6. No programme is ‘better’ than another. Every time I see the ‘best’, ‘newest’, ‘fastest’, etc.  written on an exercise or nutrition system, I now cringe. Why? Because it’s all lies. Some strategies may be quicker, but at what cost? What defines better? We focus on making sure our clients are leaner, more resistant to injury and healthier in the long run, even when they’re no longer training with us. Everything else is specific to the client based on what they’re paying us for and because of that, is only ‘best’, ‘fastest’, etc. for them.

 

7. Most programmes don’t work for the majority of people. Statistically speaking, most of the commercial fat-loss/weight-loss programmes result in sustained weight/fat loss less than 10% of the time. That sucks. In fact I can’t think of any other industry where that success or delivery rate would be acceptable. The harsh reality is that you get what you pay for. Skill and experience come at a price, as does quality and any time you cut costs on those, there are trade-offs or concessions that you make. If you’re serious about your goals, then don’t settle for a one size fits all approach.

 

So, what to do?

 

First off, mentally remove all the BS in the proposal you’re evaluating. In his book Influence, Roberto Cialdini illustrates all the subtle tools that are used to convince us to do something. Peer pressure, social proof, congruency, consistency, etc. all sway us whether we like it or not. Are you buying because it’s a great deal, because other people seem to have succeeded or because the person selling is an ‘expert’ (by the way Tim Ferris has a system for creating recognised 'expert' status in 4 weeks or less)? If so, reconsider just how genuine your desire to buy is?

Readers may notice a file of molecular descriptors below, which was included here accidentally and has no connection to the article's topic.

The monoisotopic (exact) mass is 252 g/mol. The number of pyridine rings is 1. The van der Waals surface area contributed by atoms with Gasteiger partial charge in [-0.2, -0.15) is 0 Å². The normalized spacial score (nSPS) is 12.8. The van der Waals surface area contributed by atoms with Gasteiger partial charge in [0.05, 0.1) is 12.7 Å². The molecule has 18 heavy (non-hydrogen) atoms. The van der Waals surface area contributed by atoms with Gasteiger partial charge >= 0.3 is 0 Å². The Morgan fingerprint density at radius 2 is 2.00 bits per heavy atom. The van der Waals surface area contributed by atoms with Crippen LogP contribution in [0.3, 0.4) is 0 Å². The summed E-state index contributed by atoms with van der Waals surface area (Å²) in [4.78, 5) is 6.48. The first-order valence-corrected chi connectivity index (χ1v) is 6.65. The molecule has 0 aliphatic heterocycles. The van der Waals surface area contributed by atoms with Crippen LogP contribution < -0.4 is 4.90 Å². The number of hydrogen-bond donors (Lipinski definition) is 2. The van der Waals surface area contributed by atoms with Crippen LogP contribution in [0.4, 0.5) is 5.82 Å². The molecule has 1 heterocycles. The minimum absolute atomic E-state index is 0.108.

Next, decide what the effort-reward ratio is. Find out what’s required to get the result you want, what the drawbacks of that approach are and what the total cost is (physical, time, monetary, social) and then decide if it’s worth it. We sometimes advise people not to work with us, because we don’t believe they really understand what they want or they’re not prepared to do what’s required to get it. That’s not because we’re mean or judgemental by the way. It’s because we don’t to waste our clients time or money, or create any disappointment in the future.

 

Be honest about what it is you want. I had a client years ago who wanted to get leaner. No matter how lean she got though, she was never happy. Why? Because what she actually wanted was a boyfriend and she thought that getting leaner (‘slimmer’, in her words) would achieve that.

 

Lastly, chill out. Unless you have a life threatening illness or impending social or sporting occasion that you absolutely, positively have to be in killer shape for, you can probably afford to take your time and do it right. If that means you need to save up the cash, then do that. If it means you need to have a marginally reduced social calendar on Mondays and Thursdays, that’s fine. Regardless of the requirement, remember, you’re a human being and not a chicken and broccoli guzzling machine.

 

Now that I've got that off my chest, I'm off to train a client that had to learn all of the above the hard way. She tried every diet, plan, course and piece of kit going. All of which resulted in her gaining weight year after year and feeling worse and worse about herself. Since we've been working together, she’s doing less than ever, but getting better results than she ever hoped. She’s also significantly less stressed about it all.